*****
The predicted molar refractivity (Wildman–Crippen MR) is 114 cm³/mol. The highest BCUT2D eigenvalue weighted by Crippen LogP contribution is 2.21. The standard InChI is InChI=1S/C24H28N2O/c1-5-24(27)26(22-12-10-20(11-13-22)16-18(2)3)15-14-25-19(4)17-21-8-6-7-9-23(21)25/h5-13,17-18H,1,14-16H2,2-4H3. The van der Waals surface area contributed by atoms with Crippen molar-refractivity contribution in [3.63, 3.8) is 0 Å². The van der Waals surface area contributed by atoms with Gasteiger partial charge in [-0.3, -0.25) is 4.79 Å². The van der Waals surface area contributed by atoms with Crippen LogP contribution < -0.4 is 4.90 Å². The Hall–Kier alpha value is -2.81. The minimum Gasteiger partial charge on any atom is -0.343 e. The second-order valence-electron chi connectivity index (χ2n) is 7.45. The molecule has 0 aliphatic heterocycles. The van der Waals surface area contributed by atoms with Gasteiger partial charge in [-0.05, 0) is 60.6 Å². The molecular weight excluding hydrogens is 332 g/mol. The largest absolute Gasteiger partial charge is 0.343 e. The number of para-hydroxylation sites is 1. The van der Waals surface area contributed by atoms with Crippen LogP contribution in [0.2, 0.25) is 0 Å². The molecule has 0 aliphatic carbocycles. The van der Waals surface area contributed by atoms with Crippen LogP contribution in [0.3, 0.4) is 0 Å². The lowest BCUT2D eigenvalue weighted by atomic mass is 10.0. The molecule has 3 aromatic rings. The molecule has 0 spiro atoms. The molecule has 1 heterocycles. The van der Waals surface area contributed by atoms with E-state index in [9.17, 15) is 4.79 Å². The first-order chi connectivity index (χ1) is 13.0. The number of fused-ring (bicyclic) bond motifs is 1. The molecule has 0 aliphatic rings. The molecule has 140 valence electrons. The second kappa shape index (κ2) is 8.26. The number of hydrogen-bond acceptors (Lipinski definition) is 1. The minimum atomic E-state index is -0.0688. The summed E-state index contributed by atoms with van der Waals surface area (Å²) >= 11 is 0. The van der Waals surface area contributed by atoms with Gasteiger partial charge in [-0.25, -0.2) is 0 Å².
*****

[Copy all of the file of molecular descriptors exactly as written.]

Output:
The predicted molar refractivity (Wildman–Crippen MR) is 114 cm³/mol. The highest BCUT2D eigenvalue weighted by Crippen LogP contribution is 2.21. The standard InChI is InChI=1S/C24H28N2O/c1-5-24(27)26(22-12-10-20(11-13-22)16-18(2)3)15-14-25-19(4)17-21-8-6-7-9-23(21)25/h5-13,17-18H,1,14-16H2,2-4H3. The van der Waals surface area contributed by atoms with Crippen molar-refractivity contribution in [3.63, 3.8) is 0 Å². The van der Waals surface area contributed by atoms with Gasteiger partial charge in [-0.3, -0.25) is 4.79 Å². The van der Waals surface area contributed by atoms with Crippen LogP contribution < -0.4 is 4.90 Å². The Hall–Kier alpha value is -2.81. The minimum Gasteiger partial charge on any atom is -0.343 e. The second-order valence-electron chi connectivity index (χ2n) is 7.45. The molecule has 0 aliphatic heterocycles. The van der Waals surface area contributed by atoms with Gasteiger partial charge in [-0.05, 0) is 60.6 Å². The molecular weight excluding hydrogens is 332 g/mol. The largest absolute Gasteiger partial charge is 0.343 e. The number of para-hydroxylation sites is 1. The van der Waals surface area contributed by atoms with Crippen LogP contribution in [0.2, 0.25) is 0 Å². The molecule has 0 aliphatic carbocycles. The van der Waals surface area contributed by atoms with Crippen LogP contribution in [0.3, 0.4) is 0 Å². The lowest BCUT2D eigenvalue weighted by atomic mass is 10.0. The molecule has 3 aromatic rings. The molecule has 0 spiro atoms. The molecule has 1 heterocycles. The van der Waals surface area contributed by atoms with E-state index in [9.17, 15) is 4.79 Å². The first-order chi connectivity index (χ1) is 13.0. The number of fused-ring (bicyclic) bond motifs is 1. The molecule has 0 aliphatic rings. The molecule has 140 valence electrons. The second kappa shape index (κ2) is 8.26. The number of hydrogen-bond acceptors (Lipinski definition) is 1. The minimum atomic E-state index is -0.0688. The summed E-state index contributed by atoms with van der Waals surface area (Å²) >= 11 is 0. The van der Waals surface area contributed by atoms with Gasteiger partial charge in [-0.25, -0.2) is 0 Å².